"An electro-anatomic activation map (such as shown in FIG. 2) is generated for the LAT and tissue voltage and those parameters are displayed on the video display as an iso-activation and an iso-voltage map. The iso-activation map is evaluated for the pattern of activation as either being centripetal or reentrant. A centripetal pattern is one having a focal area of earliest activation with waves of progressively later activation spreading out concentrically from the earliest activation site. This is compatible with a focus of electrical activity firing off rapidly and activating the rest of the chamber sequentially. The other pattern of activation, i.e., reentrant, shows a well defined region where the tissue with the earliest activation time is immediately adjacent to tissue with the latest activation time, indicating that the chamber is being activated sequentially, and continuously as a large reentrant circuit. The iso-activation map demonstrates activation emanating from one region and then sequentially spreading throughout the chamber and finally the returning to the region of earliest activation, as if inscribing a large circle of the spreading electrical wave front.

"Heretofore iso-activation maps have typically been color coded so that red indicates early activation sites, blue and purple indicates late activated sites, and orange, yellow and green indicates intermediate activation sites.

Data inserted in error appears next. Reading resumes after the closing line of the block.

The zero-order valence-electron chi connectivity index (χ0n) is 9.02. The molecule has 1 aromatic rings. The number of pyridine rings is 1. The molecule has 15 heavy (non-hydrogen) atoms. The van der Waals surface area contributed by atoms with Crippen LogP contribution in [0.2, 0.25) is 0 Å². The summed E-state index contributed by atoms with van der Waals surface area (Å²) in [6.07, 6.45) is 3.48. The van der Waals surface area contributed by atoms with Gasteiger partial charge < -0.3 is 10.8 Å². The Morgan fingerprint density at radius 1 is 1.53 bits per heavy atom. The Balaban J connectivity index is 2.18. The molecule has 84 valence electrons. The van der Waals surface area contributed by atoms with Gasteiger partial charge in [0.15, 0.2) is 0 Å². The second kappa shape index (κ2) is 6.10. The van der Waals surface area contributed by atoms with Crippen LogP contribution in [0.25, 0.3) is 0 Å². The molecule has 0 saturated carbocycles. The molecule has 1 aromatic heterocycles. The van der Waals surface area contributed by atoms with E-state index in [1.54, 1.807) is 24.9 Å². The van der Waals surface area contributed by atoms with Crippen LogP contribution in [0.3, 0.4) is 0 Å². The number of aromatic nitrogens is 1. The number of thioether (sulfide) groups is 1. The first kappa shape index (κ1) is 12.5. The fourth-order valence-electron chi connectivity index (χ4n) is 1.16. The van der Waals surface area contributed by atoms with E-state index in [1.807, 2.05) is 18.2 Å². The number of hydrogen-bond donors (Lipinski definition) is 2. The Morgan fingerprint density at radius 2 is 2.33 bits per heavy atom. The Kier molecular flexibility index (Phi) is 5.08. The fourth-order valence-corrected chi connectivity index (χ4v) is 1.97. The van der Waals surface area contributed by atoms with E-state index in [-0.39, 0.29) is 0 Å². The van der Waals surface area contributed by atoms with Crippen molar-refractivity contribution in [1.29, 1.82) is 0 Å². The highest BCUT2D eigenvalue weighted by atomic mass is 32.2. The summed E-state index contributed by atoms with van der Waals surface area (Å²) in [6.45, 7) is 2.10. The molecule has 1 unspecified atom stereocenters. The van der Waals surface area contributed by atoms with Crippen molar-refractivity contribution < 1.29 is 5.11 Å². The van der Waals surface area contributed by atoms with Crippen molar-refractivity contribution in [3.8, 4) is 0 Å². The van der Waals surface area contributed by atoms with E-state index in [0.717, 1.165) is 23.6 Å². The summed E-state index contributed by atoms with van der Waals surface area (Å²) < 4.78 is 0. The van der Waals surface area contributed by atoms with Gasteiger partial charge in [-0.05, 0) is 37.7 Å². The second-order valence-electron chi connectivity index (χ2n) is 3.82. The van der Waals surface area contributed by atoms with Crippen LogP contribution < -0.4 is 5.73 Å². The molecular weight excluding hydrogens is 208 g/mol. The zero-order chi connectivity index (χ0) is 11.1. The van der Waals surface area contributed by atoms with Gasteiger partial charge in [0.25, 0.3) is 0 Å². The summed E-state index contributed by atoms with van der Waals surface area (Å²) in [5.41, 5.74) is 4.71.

"Relying on these different patterns of the iso-activation map to differentiate these arrhythmia mechanisms so that appropriate therapy, e.g., ablation, can be applied to the patient can sometimes be misleading and can cause a lot of wasted time and energy in the effort to define the mechanism of the arrhythmia and direct the ablative therapy. The major problem is that a focal arrhythmia can mimic a reentrant arrhythmia, particularly when the focal firing tissue is in another chamber and the electrical wave fronts that travel into the chamber being mapped cause activation in the chamber of interest in a macroreentrant pattern due to anatomic/physiologic barriers that generate one-way conduction in that chamber. Thus, the iso-activation map in the chamber of interest shows the macroreentrant pattern of earliest activated tissue adjacent to latest activated tissue, while the actual arrhythmia generator is a group of cells focally firing elsewhere. Ablating across the presumed reentrant circuit in this scenario to produce a 'line of block' to interrupt the reentrant circuit isthmus and terminate the arrhythmia, will have no effect.